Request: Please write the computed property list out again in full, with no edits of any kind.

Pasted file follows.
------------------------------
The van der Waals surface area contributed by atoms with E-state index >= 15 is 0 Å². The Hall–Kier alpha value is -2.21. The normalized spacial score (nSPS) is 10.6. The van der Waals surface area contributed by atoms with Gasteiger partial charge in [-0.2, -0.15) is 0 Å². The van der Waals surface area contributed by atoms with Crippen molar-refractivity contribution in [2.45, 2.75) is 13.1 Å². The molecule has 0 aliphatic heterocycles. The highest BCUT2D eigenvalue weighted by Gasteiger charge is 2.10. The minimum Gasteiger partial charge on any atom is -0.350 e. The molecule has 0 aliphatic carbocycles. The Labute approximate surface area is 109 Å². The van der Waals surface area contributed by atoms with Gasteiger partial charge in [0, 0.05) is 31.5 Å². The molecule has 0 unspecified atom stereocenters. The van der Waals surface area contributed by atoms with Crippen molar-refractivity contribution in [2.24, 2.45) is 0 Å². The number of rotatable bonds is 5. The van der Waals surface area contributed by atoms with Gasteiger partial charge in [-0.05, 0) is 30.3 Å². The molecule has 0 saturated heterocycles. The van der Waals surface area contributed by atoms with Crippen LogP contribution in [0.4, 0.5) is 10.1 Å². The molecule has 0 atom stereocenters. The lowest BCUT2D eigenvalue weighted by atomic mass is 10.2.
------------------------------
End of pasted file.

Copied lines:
The van der Waals surface area contributed by atoms with E-state index >= 15 is 0 Å². The Hall–Kier alpha value is -2.21. The normalized spacial score (nSPS) is 10.6. The van der Waals surface area contributed by atoms with Gasteiger partial charge in [-0.2, -0.15) is 0 Å². The van der Waals surface area contributed by atoms with Crippen molar-refractivity contribution in [2.45, 2.75) is 13.1 Å². The molecule has 0 aliphatic heterocycles. The highest BCUT2D eigenvalue weighted by Gasteiger charge is 2.10. The minimum Gasteiger partial charge on any atom is -0.350 e. The molecule has 0 aliphatic carbocycles. The Labute approximate surface area is 109 Å². The van der Waals surface area contributed by atoms with Gasteiger partial charge in [0, 0.05) is 31.5 Å². The molecule has 0 unspecified atom stereocenters. The van der Waals surface area contributed by atoms with Crippen molar-refractivity contribution in [2.24, 2.45) is 0 Å². The number of rotatable bonds is 5. The van der Waals surface area contributed by atoms with Gasteiger partial charge in [-0.05, 0) is 30.3 Å². The molecule has 0 saturated heterocycles. The van der Waals surface area contributed by atoms with Crippen LogP contribution in [0.4, 0.5) is 10.1 Å². The molecule has 0 atom stereocenters. The lowest BCUT2D eigenvalue weighted by atomic mass is 10.2.